BT initiative could cut carbon footprint by 5%
BT is launching a remote smart energy management and control system across its centres, which it claims could help it reduce its carbon footprint by 5% and knock £13m off its energy bills.
As part of the initiative, more than 22,000 smart energy meters and 1,500 building energy management systems, which monitor and control energy consumption, are in the process of being installed in BT’s UK offices, data and call centres.
If successful, BT, which operates in more than 170 countries, said it is plans to roll-out a similar programme globally next year.
The integrated energy management system, which will cover more than 90% of BT’s UK energy consumption, will be controlled via a broadband control network to monitor systems such as heating, ventilation and air conditioning.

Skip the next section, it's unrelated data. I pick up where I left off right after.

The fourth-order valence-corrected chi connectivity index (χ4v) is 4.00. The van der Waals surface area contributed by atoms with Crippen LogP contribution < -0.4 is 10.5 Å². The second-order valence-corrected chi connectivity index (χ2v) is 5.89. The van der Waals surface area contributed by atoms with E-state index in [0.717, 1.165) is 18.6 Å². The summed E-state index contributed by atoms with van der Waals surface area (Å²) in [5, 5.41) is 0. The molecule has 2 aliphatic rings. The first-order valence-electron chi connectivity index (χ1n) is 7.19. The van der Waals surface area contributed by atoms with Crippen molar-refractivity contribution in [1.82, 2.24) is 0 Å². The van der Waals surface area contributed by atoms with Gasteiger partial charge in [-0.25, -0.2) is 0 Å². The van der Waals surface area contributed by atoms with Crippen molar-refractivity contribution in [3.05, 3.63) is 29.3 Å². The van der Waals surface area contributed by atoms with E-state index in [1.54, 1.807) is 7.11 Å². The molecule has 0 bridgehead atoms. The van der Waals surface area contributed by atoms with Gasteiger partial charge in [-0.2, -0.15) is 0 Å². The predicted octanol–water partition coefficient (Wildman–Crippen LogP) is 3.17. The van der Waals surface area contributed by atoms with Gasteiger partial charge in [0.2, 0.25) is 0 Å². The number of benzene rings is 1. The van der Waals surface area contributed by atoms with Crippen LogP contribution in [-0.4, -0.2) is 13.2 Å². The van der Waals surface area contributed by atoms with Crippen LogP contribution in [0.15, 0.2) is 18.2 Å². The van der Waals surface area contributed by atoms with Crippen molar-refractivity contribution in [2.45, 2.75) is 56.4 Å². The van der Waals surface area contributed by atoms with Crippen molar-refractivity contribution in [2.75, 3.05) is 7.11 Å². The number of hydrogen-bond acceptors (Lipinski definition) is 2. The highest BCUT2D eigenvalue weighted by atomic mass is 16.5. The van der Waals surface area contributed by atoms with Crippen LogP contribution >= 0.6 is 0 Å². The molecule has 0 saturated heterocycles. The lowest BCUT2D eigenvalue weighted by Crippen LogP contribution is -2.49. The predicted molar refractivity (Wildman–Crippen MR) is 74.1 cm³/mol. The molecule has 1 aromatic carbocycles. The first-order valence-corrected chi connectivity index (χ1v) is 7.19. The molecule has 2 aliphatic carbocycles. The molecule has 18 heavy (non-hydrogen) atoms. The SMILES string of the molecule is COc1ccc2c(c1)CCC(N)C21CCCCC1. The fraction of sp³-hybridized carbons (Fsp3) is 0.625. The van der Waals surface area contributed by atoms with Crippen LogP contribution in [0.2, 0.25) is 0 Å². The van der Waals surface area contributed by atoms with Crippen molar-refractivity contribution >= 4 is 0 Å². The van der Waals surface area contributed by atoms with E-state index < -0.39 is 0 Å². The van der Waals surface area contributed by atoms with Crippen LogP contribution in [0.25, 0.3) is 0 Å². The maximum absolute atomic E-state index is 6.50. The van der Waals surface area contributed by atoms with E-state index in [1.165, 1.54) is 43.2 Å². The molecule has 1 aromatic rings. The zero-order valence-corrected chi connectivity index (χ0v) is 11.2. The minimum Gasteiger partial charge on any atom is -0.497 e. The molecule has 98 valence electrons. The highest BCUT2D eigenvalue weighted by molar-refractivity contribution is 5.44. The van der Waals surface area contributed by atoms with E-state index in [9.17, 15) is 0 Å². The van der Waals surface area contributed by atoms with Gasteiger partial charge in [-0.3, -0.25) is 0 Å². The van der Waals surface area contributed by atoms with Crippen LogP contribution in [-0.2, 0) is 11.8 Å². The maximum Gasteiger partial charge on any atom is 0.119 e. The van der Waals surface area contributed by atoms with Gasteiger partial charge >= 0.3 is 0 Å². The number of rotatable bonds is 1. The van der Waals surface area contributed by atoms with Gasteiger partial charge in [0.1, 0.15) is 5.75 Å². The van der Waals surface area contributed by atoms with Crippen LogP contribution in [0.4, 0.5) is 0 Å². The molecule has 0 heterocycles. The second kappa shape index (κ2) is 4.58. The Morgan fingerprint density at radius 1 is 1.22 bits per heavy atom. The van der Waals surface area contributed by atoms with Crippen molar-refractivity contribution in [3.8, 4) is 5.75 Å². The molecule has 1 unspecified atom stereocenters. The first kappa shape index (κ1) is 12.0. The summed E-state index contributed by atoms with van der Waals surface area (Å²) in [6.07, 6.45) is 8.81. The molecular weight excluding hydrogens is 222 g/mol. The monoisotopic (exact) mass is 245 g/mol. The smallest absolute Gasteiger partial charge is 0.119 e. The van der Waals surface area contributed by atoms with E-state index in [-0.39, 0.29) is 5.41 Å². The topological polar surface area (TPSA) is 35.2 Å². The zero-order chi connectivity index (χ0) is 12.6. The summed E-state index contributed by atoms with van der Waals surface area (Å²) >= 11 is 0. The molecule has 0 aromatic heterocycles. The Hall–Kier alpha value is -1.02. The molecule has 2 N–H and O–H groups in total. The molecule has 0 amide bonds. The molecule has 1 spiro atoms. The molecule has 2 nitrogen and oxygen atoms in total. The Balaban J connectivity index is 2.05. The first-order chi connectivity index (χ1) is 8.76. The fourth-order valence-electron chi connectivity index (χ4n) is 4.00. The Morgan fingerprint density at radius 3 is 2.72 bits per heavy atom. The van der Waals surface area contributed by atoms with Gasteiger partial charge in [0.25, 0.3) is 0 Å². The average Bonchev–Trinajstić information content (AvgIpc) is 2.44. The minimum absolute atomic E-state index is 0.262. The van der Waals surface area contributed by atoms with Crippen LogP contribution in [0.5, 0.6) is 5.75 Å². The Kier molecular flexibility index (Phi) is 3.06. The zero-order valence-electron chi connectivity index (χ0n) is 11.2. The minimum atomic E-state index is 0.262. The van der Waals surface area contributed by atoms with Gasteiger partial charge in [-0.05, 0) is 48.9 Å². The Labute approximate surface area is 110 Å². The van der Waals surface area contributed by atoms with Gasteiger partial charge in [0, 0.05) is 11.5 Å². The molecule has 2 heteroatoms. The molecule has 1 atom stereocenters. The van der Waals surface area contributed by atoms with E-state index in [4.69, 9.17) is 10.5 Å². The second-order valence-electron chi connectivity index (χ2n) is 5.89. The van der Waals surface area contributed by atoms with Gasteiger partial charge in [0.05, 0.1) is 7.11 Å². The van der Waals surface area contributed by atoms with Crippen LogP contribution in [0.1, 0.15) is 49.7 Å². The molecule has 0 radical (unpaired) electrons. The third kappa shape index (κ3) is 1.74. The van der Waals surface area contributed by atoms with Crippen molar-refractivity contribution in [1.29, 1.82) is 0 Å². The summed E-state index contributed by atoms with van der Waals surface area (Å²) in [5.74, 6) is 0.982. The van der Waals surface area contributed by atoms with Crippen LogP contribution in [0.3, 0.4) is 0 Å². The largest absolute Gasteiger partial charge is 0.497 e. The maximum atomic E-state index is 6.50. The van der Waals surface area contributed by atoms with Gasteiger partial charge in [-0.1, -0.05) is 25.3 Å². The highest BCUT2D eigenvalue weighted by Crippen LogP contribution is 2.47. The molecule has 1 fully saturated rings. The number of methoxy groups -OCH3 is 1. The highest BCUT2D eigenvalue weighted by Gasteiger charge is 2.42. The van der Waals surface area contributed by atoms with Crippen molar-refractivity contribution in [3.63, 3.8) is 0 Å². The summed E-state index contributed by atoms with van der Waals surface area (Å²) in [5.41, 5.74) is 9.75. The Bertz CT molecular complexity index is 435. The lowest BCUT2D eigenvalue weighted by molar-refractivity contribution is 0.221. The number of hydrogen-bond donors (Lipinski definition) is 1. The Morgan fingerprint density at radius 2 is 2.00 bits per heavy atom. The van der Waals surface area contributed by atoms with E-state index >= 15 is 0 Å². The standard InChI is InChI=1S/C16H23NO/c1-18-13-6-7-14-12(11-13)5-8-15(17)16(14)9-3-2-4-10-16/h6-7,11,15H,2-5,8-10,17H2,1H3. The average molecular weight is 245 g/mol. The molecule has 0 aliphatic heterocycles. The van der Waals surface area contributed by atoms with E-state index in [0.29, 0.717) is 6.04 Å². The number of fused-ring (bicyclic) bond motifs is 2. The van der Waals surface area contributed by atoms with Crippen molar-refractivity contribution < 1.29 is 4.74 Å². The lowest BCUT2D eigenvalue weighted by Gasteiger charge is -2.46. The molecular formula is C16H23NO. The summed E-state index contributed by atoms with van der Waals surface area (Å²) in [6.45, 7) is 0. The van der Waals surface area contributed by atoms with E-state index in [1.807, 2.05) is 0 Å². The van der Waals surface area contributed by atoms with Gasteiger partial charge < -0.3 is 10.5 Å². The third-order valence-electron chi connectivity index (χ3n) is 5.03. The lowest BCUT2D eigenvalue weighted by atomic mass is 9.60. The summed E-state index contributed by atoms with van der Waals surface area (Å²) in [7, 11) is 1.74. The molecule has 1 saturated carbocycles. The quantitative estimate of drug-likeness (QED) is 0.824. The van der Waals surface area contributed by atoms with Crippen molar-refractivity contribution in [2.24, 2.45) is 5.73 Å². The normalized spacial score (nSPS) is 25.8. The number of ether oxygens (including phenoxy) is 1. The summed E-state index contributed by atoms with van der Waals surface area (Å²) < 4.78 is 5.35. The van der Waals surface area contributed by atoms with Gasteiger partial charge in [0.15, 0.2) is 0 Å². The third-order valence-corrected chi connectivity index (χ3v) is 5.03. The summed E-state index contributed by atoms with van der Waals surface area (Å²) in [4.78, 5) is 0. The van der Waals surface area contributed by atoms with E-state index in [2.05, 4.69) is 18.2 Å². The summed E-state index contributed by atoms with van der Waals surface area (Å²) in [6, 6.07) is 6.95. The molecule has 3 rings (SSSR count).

This is expected to reduce BT’s carbon footprint by 60,000 tonnes per year – equivalent to the annual emissions of electricity supplied to 23,000 houses.
Figures for 2010 -2011 show that BT consumed 2,342GWh of energy running its UK networks, data centres and offices, 0.7% of all the electricity used in the UK.
However, BT says the new system will allow it to identify anomalies in energy usage across its buildings and implement actions to cut energy wastage and inefficiencies.
BT director of energy and carbon Richard Tarboton, said: “Having real-time energy usage information for thousands of buildings at our fingertips will really help us drive down BT’s carbon footprint and energy bills.
“Thousands of smart meters placed at BT offices, telephone exchanges and data centres will help us monitor energy usage levels and identify areas where we can deliver savings and make buildings more efficient.”
In order to further reduce energy consumption BT said it is committed to a number of other major initiatives, such as integrated energy management, which it hopes, will help it reduce its carbon intensity by 80% by 2020, compared with 1997 levels.
In addition, it has plans in place to build wind turbines, with the aim of generating 25% of its UK energy needs from renewable energy sources by 2016.